Heard this one before?
The temporary closure of Seattle’s Alaskan Way Viaduct to accommodate construction — code name: “Viadoom” — was going to paralyze the city. The elevated highway carries about 110,000 vehicles a day. Without it, travel times would soar 50 percent, predicted the traffic analytics firm Inrix.
The highway was closed from April 29 to May 8, and we now have a solid read on the effect. Wouldn’t you know it — Viadoom, like so many Carmageddons before it, didn’t live up to the hype.
“Commute times have not dramatically increased and several of the major routes into the city have been only moderately affected,” the company’s Lytang Kelley told Crosscut. Commuters on these routes only spent a few more minutes in traffic, Crosscut reports.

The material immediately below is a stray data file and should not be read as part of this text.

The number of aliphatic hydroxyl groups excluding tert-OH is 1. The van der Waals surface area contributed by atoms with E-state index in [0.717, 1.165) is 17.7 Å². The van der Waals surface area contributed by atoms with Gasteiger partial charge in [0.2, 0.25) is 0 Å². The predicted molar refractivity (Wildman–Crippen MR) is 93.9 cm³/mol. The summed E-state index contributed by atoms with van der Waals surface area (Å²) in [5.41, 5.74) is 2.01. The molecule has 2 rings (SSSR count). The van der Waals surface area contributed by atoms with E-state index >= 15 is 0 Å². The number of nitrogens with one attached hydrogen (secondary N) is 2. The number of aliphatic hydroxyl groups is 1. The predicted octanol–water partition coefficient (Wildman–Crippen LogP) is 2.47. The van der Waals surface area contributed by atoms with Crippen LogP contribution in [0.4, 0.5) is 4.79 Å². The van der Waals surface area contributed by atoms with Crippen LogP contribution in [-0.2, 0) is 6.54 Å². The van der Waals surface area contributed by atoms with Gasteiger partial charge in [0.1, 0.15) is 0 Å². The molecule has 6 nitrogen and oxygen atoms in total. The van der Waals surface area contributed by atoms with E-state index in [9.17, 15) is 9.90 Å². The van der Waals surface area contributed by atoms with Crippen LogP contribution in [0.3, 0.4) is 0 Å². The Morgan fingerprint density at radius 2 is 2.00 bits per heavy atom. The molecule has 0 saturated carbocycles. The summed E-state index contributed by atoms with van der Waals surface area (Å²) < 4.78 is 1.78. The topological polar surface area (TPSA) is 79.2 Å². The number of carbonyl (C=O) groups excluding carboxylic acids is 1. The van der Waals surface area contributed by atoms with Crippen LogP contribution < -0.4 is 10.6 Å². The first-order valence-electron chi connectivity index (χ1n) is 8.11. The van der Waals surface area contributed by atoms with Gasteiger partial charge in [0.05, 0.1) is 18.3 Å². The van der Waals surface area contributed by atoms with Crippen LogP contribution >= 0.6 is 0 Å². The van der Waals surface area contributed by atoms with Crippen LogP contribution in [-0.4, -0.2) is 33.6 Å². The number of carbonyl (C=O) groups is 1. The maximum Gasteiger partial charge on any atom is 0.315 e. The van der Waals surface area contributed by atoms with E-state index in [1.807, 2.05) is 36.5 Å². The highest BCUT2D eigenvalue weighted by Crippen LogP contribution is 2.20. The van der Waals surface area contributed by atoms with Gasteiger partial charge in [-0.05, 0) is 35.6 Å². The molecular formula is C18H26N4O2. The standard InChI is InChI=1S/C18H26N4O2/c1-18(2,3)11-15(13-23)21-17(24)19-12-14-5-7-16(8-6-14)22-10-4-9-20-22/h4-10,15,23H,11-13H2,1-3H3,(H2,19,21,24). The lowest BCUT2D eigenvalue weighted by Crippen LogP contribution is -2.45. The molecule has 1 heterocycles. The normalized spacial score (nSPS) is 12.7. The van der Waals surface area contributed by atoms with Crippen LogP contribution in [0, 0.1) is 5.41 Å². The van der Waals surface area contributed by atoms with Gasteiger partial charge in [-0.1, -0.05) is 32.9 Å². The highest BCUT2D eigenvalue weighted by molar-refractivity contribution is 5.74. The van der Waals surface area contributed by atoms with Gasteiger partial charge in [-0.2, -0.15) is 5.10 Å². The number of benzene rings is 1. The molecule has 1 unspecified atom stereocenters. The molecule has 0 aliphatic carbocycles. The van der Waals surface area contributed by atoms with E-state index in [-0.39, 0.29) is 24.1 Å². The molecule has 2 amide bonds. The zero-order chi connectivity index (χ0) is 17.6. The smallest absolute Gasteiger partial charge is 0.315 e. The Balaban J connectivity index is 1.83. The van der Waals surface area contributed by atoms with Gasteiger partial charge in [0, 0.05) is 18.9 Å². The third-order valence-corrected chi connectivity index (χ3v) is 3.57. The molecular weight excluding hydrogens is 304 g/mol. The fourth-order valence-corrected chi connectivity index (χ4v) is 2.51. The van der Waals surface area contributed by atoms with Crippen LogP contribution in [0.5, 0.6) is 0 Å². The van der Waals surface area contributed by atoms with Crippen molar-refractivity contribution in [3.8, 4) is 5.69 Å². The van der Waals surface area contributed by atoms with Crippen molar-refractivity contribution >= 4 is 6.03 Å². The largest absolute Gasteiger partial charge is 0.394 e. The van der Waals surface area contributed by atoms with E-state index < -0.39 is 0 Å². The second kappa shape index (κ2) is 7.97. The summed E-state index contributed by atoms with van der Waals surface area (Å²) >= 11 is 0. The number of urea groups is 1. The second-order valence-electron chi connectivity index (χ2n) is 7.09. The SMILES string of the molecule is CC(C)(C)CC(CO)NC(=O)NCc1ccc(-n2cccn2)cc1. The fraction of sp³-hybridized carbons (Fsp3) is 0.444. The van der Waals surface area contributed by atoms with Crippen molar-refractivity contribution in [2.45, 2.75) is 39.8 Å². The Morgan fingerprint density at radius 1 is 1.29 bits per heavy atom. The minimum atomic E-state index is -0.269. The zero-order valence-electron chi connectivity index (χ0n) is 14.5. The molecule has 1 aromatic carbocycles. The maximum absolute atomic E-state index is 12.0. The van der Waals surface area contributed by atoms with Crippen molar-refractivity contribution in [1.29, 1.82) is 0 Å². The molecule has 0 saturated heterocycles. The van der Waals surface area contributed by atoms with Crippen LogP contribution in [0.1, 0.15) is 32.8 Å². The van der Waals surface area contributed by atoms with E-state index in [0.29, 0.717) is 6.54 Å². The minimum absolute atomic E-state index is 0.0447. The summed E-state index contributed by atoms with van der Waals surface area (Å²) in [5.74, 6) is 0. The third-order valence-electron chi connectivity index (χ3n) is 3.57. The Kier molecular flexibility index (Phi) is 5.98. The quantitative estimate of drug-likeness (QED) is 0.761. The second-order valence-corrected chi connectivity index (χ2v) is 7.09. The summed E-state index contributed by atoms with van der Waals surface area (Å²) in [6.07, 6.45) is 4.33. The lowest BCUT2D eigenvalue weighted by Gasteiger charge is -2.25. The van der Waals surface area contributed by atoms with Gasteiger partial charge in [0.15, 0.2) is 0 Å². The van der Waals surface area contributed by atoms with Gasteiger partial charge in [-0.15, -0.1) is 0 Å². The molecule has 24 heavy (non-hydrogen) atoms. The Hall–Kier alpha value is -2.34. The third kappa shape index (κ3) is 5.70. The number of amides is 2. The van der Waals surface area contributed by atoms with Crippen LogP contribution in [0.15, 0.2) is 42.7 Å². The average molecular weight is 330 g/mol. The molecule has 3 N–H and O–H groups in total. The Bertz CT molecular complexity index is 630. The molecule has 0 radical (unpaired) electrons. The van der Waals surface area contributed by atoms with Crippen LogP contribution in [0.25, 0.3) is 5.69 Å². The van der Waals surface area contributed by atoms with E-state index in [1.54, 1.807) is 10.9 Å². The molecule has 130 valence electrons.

The fact that Viadoom turned out to be much milder than expected carries special significance because right now Seattle is spending $4.2 billion (expected cost overruns notwithstanding) to replace the viaduct with an underground highway.
Five years ago, highway opponents argued that a surface street with better transit could handle the travel demand just as effectively as the $4.2 billion megatunnel. But they were marginalized by highway boosters in city and state government who backed the project and said the underground highway was absolutely essential to keeping the city running.